She did not release it immediately however, but continued her torture and discordant laughter. At last she finally released my finger.
’So she is going to be good cheaile, and tell everything to her affectionate gouvernante. What do you cry for, little fool?’
‘You’ve hurt me very much—you have broken my finger,’ I sobbed.
’Rub it and blow it and give it a kiss, little fool! What cross girl! I will never play with you again—never. Let us go home.’
Madame was silent and morose all the way home. She would not answer my questions, and affected to be very lofty and offended.
This did not last very long, however, and she soon resumed her wonted ways. And she returned to the question of the will, but not so directly, and with more art.
Why should this dreadful woman’s thoughts be running so continually upon my father’s will? How could it concern her?
I think all the females of our household, except Mrs. Rusk, who was at open feud with her and had only room for the fiercer emotions, were more or less afraid of this inauspicious foreigner.
Mrs. Rusk would say in her confidences in my room—
’Where does she come from?—is she a French or a Swiss one, or is she a Canada woman? I remember one of them when I was a girl, and a nice limb she was, too! And who did she live with? Where was her last family? Not one of us knows nothing about her, no more than a child; except, of course, the Master—I do suppose he made enquiry. She’s always at hugger-mugger with Anne Wixted. I’ll pack that one about her business, if she doesn’t mind. Tattling and whispering eternally. It’s not about her own business she’s a-talking. Madame de la Rougepot, I call her. She does know how to paint up to the ninety-nines—she does, the old cat. I beg your pardon, Miss, but that she is—a devil, and no mistake. I found her out first by her thieving the Master’s gin, that the doctor ordered him, and filling the decanter up with water—the old villain; but she’ll be found out yet, she will; and all the maids is afraid on her. She’s not right, they think—a witch or a ghost—I should not wonder. Catherine Jones found her in her bed asleep in the morning after she sulked with you, you know, Miss, with all her clothes on, what-ever was the meaning; and I think she has frightened you, Miss and has you as nervous as anythink—I do,’ and so forth.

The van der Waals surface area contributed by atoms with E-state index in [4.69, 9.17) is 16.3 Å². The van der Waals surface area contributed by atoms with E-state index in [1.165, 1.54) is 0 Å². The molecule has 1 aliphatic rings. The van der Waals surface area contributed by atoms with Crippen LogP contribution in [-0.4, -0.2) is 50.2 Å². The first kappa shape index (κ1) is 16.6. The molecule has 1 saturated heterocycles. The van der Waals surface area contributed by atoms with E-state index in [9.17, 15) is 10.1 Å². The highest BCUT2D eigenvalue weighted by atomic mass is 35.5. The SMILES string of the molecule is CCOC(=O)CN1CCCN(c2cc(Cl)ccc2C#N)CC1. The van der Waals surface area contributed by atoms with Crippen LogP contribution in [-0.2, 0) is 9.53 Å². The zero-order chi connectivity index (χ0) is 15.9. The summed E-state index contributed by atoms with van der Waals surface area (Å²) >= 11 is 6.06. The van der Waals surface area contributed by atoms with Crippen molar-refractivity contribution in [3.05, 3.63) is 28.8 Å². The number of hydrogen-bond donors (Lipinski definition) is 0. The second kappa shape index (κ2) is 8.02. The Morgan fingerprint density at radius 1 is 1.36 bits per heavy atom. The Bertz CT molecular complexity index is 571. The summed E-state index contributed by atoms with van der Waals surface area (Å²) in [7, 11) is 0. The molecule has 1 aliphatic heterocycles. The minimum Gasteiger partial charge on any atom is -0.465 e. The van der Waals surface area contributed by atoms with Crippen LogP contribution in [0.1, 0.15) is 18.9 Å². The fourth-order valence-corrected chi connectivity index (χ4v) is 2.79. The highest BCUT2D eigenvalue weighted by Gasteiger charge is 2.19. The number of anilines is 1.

It was true. I was nervous, and growing rather more so; and I think this cynical woman perceived and intended it, and was pleased. I was always afraid of her concealing herself in my room, and emerging at night to scare me. She began sometimes to mingle in my dreams, too—always awfully; and this nourished, of course, the kind of ambiguous fear in which, in waking hours, I held her.